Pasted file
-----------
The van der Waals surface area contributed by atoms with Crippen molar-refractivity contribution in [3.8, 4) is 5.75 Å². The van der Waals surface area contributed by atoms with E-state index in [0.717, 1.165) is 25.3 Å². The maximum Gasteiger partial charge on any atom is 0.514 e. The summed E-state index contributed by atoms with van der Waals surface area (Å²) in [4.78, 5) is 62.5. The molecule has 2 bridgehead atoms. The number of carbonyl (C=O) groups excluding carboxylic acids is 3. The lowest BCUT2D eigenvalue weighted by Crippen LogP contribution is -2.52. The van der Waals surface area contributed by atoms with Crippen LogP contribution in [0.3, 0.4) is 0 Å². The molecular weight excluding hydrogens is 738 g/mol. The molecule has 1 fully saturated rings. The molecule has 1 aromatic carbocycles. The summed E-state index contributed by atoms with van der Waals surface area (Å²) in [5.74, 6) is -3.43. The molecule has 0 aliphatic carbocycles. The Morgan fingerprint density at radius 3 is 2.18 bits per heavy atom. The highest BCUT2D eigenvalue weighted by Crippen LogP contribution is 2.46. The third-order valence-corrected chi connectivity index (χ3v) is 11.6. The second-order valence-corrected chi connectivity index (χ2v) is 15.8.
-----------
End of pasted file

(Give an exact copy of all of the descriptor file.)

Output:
The van der Waals surface area contributed by atoms with Crippen molar-refractivity contribution in [3.8, 4) is 5.75 Å². The van der Waals surface area contributed by atoms with E-state index in [0.717, 1.165) is 25.3 Å². The maximum Gasteiger partial charge on any atom is 0.514 e. The summed E-state index contributed by atoms with van der Waals surface area (Å²) in [4.78, 5) is 62.5. The molecule has 2 bridgehead atoms. The number of carbonyl (C=O) groups excluding carboxylic acids is 3. The lowest BCUT2D eigenvalue weighted by Crippen LogP contribution is -2.52. The van der Waals surface area contributed by atoms with Crippen LogP contribution in [0.3, 0.4) is 0 Å². The molecular weight excluding hydrogens is 738 g/mol. The molecule has 1 fully saturated rings. The molecule has 1 aromatic carbocycles. The summed E-state index contributed by atoms with van der Waals surface area (Å²) in [5.74, 6) is -3.43. The molecule has 0 aliphatic carbocycles. The Morgan fingerprint density at radius 3 is 2.18 bits per heavy atom. The highest BCUT2D eigenvalue weighted by Crippen LogP contribution is 2.46. The third-order valence-corrected chi connectivity index (χ3v) is 11.6. The second-order valence-corrected chi connectivity index (χ2v) is 15.8.